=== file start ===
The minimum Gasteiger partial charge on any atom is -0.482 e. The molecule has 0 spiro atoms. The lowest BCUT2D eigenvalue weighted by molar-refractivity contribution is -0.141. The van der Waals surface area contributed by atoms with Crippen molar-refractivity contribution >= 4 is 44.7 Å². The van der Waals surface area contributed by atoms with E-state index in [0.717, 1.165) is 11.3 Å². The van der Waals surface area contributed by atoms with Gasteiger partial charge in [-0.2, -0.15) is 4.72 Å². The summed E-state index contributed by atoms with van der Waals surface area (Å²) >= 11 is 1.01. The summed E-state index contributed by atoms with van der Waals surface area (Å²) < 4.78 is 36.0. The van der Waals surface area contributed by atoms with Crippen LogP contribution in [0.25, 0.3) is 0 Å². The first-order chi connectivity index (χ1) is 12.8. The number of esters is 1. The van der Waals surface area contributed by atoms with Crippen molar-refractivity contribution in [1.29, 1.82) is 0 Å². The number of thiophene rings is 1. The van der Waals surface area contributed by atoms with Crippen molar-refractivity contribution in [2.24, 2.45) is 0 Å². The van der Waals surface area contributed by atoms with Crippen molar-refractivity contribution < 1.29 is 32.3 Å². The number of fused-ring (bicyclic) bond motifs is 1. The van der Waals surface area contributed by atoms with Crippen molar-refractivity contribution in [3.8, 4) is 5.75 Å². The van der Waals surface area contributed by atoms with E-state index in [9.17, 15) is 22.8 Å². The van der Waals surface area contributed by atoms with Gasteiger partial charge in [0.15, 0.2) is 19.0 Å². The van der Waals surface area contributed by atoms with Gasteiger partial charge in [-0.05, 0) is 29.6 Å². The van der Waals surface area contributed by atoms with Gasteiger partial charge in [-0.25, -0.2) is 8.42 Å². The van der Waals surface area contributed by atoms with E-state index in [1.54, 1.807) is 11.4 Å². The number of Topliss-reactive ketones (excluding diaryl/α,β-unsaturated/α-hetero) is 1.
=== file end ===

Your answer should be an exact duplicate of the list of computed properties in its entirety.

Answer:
The minimum Gasteiger partial charge on any atom is -0.482 e. The molecule has 0 spiro atoms. The lowest BCUT2D eigenvalue weighted by molar-refractivity contribution is -0.141. The van der Waals surface area contributed by atoms with Crippen molar-refractivity contribution >= 4 is 44.7 Å². The van der Waals surface area contributed by atoms with E-state index in [0.717, 1.165) is 11.3 Å². The van der Waals surface area contributed by atoms with Gasteiger partial charge in [-0.2, -0.15) is 4.72 Å². The summed E-state index contributed by atoms with van der Waals surface area (Å²) >= 11 is 1.01. The summed E-state index contributed by atoms with van der Waals surface area (Å²) < 4.78 is 36.0. The van der Waals surface area contributed by atoms with Crippen LogP contribution in [0.25, 0.3) is 0 Å². The first-order chi connectivity index (χ1) is 12.8. The number of esters is 1. The van der Waals surface area contributed by atoms with Crippen molar-refractivity contribution in [1.29, 1.82) is 0 Å². The number of thiophene rings is 1. The van der Waals surface area contributed by atoms with Crippen molar-refractivity contribution in [2.24, 2.45) is 0 Å². The van der Waals surface area contributed by atoms with Crippen molar-refractivity contribution < 1.29 is 32.3 Å². The number of fused-ring (bicyclic) bond motifs is 1. The van der Waals surface area contributed by atoms with Crippen molar-refractivity contribution in [3.8, 4) is 5.75 Å². The van der Waals surface area contributed by atoms with E-state index in [9.17, 15) is 22.8 Å². The van der Waals surface area contributed by atoms with Gasteiger partial charge in [0.15, 0.2) is 19.0 Å². The van der Waals surface area contributed by atoms with Gasteiger partial charge in [-0.05, 0) is 29.6 Å². The van der Waals surface area contributed by atoms with Gasteiger partial charge in [-0.25, -0.2) is 8.42 Å². The van der Waals surface area contributed by atoms with E-state index in [1.54, 1.807) is 11.4 Å². The number of Topliss-reactive ketones (excluding diaryl/α,β-unsaturated/α-hetero) is 1.